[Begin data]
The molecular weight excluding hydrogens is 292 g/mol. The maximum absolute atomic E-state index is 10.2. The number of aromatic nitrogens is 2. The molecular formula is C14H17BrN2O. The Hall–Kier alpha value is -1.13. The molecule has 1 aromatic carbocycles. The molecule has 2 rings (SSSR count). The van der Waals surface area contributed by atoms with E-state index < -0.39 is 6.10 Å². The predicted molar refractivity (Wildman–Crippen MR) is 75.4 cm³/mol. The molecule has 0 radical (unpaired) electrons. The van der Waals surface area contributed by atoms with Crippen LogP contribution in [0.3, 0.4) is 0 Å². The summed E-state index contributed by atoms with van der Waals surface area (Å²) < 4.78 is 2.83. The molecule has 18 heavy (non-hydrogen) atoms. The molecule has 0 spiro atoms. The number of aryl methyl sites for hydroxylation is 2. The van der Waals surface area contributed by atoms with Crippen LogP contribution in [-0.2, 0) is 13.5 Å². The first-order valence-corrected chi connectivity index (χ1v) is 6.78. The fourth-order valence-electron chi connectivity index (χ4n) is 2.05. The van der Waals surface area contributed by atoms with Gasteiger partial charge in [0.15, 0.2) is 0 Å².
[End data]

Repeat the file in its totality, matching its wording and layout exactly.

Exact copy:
The molecular weight excluding hydrogens is 292 g/mol. The maximum absolute atomic E-state index is 10.2. The number of aromatic nitrogens is 2. The molecular formula is C14H17BrN2O. The Hall–Kier alpha value is -1.13. The molecule has 1 aromatic carbocycles. The molecule has 2 rings (SSSR count). The van der Waals surface area contributed by atoms with E-state index < -0.39 is 6.10 Å². The predicted molar refractivity (Wildman–Crippen MR) is 75.4 cm³/mol. The molecule has 0 radical (unpaired) electrons. The van der Waals surface area contributed by atoms with Crippen LogP contribution in [0.3, 0.4) is 0 Å². The summed E-state index contributed by atoms with van der Waals surface area (Å²) < 4.78 is 2.83. The molecule has 18 heavy (non-hydrogen) atoms. The molecule has 0 spiro atoms. The number of aryl methyl sites for hydroxylation is 2. The van der Waals surface area contributed by atoms with Crippen LogP contribution in [-0.2, 0) is 13.5 Å². The first-order valence-corrected chi connectivity index (χ1v) is 6.78. The fourth-order valence-electron chi connectivity index (χ4n) is 2.05. The van der Waals surface area contributed by atoms with Gasteiger partial charge in [0.15, 0.2) is 0 Å².